In the ageless contest between man and nature, nature reasserted its primacy for an entire week, crippling air travel around the world and sending shudders through the global economy.
Man is now studying the lessons of the volcanic eruption to see how to, if not tame it, at least live with it.
From science to politics, the cloud of volcanic ash that drifted into the bustling air corridors of Europe revealed the inadequacy of the response system to an unfamiliar disaster. It is leading to a thorough post-mortem of an event that scientists say could recur any time — and perhaps with even greater severity.
Civil authorities reacted with extreme caution immediately after the April 14 explosion of Eyjafjallajokull (pronounced ay-yah-FYAH-lah-yer-kuhl) volcano, imposing a blanket no-fly ban in skies stretching from Scotland to Hungary. More than 100,000 flights were canceled, affecting some 1.2 million travelers a day.
"The unpreparedness of the whole decision-making chain was evident from the start," said David Henderson, a spokesman for the Association of European Airlines.
Siim Kallas, the European Union transport commissioner, said he will begin working next week with colleagues to lay out a road map for similar events.
The list of questions he faces is long and complex: How to measure the density and trajectory of an ash cloud; how to determine the safety threshold for each kind of engine; how to weigh the potential economic fallout against the potential danger; how to balance passengers' rights against the industry's health; how to coordinate the response to a crisis?
Some answers almost certainly will compromise the jealously guarded sovereignty with which each nation has protected its air space, even as it relinquished an ever increasing share of control on the ground to the bureaucracy in Brussels.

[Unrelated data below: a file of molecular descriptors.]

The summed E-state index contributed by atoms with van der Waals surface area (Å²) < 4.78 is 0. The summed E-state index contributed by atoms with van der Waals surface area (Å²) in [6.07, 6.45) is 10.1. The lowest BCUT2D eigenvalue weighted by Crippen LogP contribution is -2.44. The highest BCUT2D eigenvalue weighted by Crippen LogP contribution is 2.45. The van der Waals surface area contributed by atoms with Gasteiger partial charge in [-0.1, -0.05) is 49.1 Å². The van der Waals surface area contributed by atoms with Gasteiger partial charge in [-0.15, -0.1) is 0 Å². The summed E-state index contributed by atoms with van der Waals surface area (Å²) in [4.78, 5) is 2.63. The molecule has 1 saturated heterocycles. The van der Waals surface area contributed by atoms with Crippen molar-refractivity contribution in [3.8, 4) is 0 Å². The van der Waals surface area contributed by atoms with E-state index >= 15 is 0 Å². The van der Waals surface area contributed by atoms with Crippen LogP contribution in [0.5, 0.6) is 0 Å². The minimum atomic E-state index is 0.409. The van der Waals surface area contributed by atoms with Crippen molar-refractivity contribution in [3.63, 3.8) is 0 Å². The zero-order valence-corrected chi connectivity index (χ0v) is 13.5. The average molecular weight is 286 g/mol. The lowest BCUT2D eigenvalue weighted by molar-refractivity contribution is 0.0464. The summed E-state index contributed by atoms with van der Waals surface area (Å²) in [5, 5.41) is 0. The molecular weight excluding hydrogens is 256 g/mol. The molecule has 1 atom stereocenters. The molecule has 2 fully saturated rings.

Kallas said Friday he will present preliminary thoughts to the EU's executive next Tuesday. Among them, he will propose speeding up the plan to unify control over all European skyways.
"The absence of a single European regulator for air traffic control made it very difficult to respond to this crisis," he told reporters. "We needed a fast, coordinated European response to a crisis. Instead, we had a fragmented patchwork of 27 national air spaces. ... We need a single European regulator for a single European sky."
A seamless EU air navigation system would straighten out Europe's zigzag air routes to reduce fuel and congestion in the sky that now keeps planes circling in a landing queue. It also would beef up the role of the European Air Safety Agency that now deals largely with planes' airworthiness, and would enable a single command center to divert traffic and to provide detailed data to national air traffic centers.
The EU had planned to start putting the Single European Sky reforms into effect in 2012, but Kallas said the latest crisis showed "we cannot afford to wait that long."
It's unclear if the reform would have led to a different response than the nervous reaction by the national civil aviation bodies that went along with the blanket closure, at least with the knowledge currently available.
Travel services and import-exporters will study the lessons of improvisation. In the week when most European passenger and cargo terminals were closed, businesses like DHL, the delivery service, engaged in creative routing to move essentials through the few open airports, mostly in Spain, and from there by truck. It's likely that more companies will look into emergency alternatives, including rail and refrigerated shipping for perishables.